Sensory archaeology

Key concepts and debates

Authored by: Robin Skeates , Jo Day

The Routledge Handbook of Sensory Archaeology

Print publication date:  November  2019
Online publication date:  October  2019

Print ISBN: 9781138676299
eBook ISBN: 9781315560175
Adobe ISBN:

10.4324/9781315560175-1

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Abstract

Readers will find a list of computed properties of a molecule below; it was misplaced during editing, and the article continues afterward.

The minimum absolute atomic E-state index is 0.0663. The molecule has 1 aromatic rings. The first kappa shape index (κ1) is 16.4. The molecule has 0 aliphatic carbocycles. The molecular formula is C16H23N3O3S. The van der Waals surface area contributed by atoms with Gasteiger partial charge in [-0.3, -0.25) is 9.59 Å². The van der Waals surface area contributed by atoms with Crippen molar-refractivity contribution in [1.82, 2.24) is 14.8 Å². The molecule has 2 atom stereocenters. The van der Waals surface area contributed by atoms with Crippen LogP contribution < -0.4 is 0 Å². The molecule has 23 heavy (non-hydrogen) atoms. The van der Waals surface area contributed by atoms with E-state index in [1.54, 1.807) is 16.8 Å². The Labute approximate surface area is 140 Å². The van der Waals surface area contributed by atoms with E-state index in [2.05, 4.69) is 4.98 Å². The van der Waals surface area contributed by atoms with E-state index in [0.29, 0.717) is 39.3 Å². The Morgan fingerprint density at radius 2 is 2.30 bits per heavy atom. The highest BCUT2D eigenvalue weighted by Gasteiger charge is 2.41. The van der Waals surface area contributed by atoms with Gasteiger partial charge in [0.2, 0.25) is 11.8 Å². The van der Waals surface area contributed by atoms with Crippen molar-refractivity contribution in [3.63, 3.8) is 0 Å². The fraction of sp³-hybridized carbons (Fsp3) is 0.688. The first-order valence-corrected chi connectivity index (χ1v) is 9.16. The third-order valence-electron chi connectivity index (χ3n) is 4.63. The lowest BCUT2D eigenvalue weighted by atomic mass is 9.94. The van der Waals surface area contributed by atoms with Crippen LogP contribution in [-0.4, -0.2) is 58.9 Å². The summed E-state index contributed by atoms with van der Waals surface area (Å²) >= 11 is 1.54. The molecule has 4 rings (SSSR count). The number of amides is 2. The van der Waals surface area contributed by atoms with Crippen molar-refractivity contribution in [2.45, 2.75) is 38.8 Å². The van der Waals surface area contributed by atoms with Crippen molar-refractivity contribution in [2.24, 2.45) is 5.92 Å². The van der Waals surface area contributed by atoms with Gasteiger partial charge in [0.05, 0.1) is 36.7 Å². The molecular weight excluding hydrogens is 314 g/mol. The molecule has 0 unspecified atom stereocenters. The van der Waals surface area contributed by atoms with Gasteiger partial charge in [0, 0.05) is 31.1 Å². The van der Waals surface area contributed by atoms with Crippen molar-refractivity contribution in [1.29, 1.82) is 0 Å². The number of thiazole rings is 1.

The aim of this opening chapter is to identify and discuss the key current concepts and debates of sensory archaeology, and to show how our authors have engaged with them. 1 We begin with the question of the very status of sensory archaeology: is it appropriate and helpful to describe this evermore popular area of study as a distinct field of archaeology, and one whose accumulated impact on the discipline can now be designated as a ‘sensory turn’? We then define and evaluate from an archaeological perspective the terms ‘sensorium’, ‘sensory order’, ‘sensescape’, and ‘ways of sensing’. We likewise discuss the concept of the sensorial field, which seeks to challenge various analytical divisions employed in sensory studies. The term ‘affect’ also requires special attention, given its frequent (and sometimes imprecise) use in the literature of sensory archaeology. We then reflect critically, from a multisensory perspective, on archaeological museums and heritage sites and on their associated professional principles and practices. Finally, we reconsider the methods that can be used to undertake sensory studies, particularly in archaeology. What emerges is both a healthy diversity of perspectives and—perhaps surprisingly—something of an emerging consensus.

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